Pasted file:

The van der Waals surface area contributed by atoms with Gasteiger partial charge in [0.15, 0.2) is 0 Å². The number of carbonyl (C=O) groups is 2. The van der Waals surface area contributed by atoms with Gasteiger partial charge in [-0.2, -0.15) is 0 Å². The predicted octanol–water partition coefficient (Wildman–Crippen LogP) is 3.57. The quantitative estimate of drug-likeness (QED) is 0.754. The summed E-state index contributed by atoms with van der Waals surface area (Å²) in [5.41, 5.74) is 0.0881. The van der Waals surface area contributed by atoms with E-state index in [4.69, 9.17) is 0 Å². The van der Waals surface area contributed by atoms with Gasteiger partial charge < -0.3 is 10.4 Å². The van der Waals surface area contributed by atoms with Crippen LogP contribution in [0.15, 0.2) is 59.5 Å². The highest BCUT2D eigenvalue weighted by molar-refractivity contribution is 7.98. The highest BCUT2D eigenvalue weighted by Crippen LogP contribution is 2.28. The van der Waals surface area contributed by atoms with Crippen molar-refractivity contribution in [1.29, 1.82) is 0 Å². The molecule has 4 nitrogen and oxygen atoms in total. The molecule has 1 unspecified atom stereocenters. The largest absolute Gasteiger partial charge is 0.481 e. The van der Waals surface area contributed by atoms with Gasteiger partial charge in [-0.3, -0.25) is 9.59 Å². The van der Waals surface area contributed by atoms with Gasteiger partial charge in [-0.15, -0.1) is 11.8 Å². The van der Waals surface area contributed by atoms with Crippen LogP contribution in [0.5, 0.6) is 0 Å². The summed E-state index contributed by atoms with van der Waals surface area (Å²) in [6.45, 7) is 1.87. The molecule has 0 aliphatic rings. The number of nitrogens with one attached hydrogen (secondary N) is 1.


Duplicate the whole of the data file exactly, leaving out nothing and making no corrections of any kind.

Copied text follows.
The van der Waals surface area contributed by atoms with Gasteiger partial charge in [0.15, 0.2) is 0 Å². The number of carbonyl (C=O) groups is 2. The van der Waals surface area contributed by atoms with Gasteiger partial charge in [-0.2, -0.15) is 0 Å². The predicted octanol–water partition coefficient (Wildman–Crippen LogP) is 3.57. The quantitative estimate of drug-likeness (QED) is 0.754. The summed E-state index contributed by atoms with van der Waals surface area (Å²) in [5.41, 5.74) is 0.0881. The van der Waals surface area contributed by atoms with E-state index in [4.69, 9.17) is 0 Å². The van der Waals surface area contributed by atoms with Gasteiger partial charge < -0.3 is 10.4 Å². The van der Waals surface area contributed by atoms with Crippen LogP contribution in [0.15, 0.2) is 59.5 Å². The highest BCUT2D eigenvalue weighted by molar-refractivity contribution is 7.98. The highest BCUT2D eigenvalue weighted by Crippen LogP contribution is 2.28. The van der Waals surface area contributed by atoms with Crippen molar-refractivity contribution in [1.29, 1.82) is 0 Å². The molecule has 4 nitrogen and oxygen atoms in total. The molecule has 1 unspecified atom stereocenters. The largest absolute Gasteiger partial charge is 0.481 e. The van der Waals surface area contributed by atoms with Gasteiger partial charge in [-0.3, -0.25) is 9.59 Å². The van der Waals surface area contributed by atoms with Gasteiger partial charge in [-0.15, -0.1) is 11.8 Å². The van der Waals surface area contributed by atoms with Crippen LogP contribution in [0.5, 0.6) is 0 Å². The summed E-state index contributed by atoms with van der Waals surface area (Å²) in [6.45, 7) is 1.87. The molecule has 0 aliphatic rings. The number of nitrogens with one attached hydrogen (secondary N) is 1.